The Best Times to Fish in Ketchikan
March 11, 2011

The most common question I get asked is, “When’s the best time to come fishing in Alaska”.

And my answer is always, “Anytime from June through September“.  It just depends on what kind of fish you want to catch and where you want to fish.  Remember Ketchikan is at the southern end of the southeast panhandle and we are about 1,000 miles away from the Kenai River and our salmon runs have nothing in common other than the species.

I won’t pretend to know a thing about when to fish the Kenai, Prince William Sound or Yakutat.  But I can tell you a lot about fishing in Ketchikan and when the best time to fish at our Alaska fishing lodge is.

King Salmon (Chinook): Mid May – Mid August.  Kings or Chinook salmon can be found in Ketchikan year round but the spawning run begins showing up in mid May with the bulk of the local fish passing through in the last half of June and the first week of July.  These locally spawning salmon average about 20 lbs.  The remainder of July and August we still get Kings, bound for other rivers as well as feeder kings.  I’ve had days in August when the King salmon fishing was fantastic, you just never know.  Our feeder king salmon average about 14 lbs but I’ve caught them over 30.

Silver Salmon (Coho): Late June – October.  In Ketchikan we get a unique summer run of silvers that start showing up the last week of June and continue through August.  The early run of silvers average about 8 lbs when they first show up in June and grow to about a 10 lb average by August with a few 15 pound coho starting to show up.  The biggest and most abundant run of silvers in Ketchikan is the Fall run.  The fall coho start to show up the last week of August and run clear into October.  These salmon average from 12 to 14 lbs in September with coho up to 20 lbs available.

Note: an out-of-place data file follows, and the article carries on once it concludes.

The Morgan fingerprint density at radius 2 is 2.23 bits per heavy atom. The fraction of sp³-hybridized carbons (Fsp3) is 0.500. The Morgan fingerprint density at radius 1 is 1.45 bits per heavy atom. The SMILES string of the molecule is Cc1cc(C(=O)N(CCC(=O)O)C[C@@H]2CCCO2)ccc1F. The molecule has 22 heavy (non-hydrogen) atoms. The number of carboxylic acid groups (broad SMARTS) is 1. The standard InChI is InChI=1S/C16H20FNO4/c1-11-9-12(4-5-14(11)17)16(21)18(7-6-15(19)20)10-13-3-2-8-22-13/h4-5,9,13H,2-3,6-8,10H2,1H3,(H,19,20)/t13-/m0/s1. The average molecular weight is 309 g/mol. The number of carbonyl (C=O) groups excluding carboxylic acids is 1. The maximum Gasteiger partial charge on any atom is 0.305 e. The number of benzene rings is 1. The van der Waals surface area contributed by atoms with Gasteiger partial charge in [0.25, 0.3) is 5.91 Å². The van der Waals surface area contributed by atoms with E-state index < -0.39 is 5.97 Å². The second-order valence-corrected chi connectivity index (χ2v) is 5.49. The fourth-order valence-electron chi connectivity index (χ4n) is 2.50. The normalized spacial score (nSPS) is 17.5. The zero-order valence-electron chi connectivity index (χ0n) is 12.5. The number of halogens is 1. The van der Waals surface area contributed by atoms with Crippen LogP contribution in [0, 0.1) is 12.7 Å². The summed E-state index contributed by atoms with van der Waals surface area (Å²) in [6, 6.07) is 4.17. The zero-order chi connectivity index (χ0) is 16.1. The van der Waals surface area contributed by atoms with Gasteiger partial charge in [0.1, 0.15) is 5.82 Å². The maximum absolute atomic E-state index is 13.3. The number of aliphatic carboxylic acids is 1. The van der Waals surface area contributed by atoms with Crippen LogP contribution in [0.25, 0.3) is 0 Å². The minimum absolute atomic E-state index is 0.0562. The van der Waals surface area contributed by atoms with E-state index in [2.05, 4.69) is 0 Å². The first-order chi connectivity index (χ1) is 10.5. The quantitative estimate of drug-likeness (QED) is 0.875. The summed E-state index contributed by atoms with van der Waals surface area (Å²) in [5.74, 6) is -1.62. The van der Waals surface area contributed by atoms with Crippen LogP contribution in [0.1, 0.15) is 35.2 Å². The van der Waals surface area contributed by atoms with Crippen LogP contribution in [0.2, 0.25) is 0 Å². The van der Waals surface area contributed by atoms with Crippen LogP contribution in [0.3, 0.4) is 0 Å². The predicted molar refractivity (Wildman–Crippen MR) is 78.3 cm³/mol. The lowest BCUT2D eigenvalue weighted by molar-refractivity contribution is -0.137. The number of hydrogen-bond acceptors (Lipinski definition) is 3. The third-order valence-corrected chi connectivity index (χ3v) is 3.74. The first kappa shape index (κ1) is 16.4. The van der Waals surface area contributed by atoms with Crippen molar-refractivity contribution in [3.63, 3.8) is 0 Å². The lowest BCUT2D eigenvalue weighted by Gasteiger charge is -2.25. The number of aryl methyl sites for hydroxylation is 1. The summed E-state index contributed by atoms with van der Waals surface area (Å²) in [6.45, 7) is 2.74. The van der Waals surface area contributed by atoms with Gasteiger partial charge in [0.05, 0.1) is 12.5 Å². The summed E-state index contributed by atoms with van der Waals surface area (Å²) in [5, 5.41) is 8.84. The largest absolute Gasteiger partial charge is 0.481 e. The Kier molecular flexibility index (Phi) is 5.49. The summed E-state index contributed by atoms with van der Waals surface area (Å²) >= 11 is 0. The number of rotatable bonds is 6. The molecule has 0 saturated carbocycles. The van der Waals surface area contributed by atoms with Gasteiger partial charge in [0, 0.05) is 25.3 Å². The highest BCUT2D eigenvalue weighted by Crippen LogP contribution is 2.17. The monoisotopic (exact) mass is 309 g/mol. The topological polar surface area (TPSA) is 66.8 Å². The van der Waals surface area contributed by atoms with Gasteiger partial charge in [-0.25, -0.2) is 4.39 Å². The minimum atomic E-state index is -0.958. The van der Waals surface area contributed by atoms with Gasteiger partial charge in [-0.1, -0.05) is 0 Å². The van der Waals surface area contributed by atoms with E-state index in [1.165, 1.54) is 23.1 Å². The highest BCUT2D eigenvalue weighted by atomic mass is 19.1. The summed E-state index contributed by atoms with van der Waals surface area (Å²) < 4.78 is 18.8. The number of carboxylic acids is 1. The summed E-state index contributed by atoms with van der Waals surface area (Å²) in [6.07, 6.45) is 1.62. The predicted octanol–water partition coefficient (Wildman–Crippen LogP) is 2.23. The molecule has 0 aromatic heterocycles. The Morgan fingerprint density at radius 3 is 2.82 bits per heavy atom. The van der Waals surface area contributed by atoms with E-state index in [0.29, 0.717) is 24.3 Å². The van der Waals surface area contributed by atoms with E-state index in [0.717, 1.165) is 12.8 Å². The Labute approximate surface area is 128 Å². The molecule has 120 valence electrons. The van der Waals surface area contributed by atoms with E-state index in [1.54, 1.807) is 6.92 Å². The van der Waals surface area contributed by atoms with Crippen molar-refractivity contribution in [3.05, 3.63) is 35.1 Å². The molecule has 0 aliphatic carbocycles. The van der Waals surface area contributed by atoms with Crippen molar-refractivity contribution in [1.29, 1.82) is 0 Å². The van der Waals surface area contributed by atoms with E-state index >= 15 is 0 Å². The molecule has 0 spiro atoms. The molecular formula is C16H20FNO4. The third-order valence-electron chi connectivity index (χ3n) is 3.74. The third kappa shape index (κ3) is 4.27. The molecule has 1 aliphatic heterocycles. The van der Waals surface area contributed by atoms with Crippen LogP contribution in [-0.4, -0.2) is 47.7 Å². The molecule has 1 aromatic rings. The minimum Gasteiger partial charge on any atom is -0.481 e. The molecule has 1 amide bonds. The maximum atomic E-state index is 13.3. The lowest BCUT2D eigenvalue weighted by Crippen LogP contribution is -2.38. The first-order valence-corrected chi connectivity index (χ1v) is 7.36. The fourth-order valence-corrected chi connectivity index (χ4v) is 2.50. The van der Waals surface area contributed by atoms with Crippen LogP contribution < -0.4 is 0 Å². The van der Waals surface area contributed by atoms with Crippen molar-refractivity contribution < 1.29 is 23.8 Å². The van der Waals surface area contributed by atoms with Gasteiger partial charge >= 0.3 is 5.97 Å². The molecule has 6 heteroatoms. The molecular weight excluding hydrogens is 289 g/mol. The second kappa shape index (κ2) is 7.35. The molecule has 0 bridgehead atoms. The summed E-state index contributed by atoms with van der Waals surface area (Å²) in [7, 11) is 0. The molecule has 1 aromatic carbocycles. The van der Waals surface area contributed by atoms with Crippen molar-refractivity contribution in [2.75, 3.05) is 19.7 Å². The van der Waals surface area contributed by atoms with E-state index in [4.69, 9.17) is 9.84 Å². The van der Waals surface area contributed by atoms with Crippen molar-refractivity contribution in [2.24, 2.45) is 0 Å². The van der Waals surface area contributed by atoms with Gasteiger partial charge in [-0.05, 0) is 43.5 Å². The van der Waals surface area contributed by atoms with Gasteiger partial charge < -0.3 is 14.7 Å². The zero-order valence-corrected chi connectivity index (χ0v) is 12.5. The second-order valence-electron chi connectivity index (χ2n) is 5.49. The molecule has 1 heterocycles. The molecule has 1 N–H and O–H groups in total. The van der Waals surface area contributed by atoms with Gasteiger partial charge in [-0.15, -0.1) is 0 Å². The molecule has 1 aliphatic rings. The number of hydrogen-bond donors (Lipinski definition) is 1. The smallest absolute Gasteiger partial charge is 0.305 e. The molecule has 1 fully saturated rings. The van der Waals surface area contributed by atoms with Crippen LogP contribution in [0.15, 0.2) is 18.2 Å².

Pink Salmon (Humpies): July – August.  Pinks are the most abundant and the smallest of the Alaskan salmon but they can put up a pretty good fight and eat well when they’re bright.

Chum Salmon (Keta): July – August.  Chums are the second largest of the Pacific salmon species.  Alaskan chums are a very important commercial fish but are a great fight on a salmon rod too.  Chums will fight similar to a king salmon by taking deep dives and long heavy runs.   Bright ocean chum salmon is delicious eating and should not be confused with a spawning dog salmon.


Sockeye Salmon (Reds): July-August.  There are several Sockeye rivers near Ketchikan.  Sockeye are not easily taken in the salt water but if you can find them schooled up in a lake or river flossing them with flies is a sportsmen’s fantasy.

Halibut: June – August.  Halibut come into the shallow inland waters to feed on herring, salmon, cod and other fish also making the summer journey through the waters of SE Alaska.

Rockfish: Year round.  Rockfish are local inhabitants that typically stay within a 5 mile radius.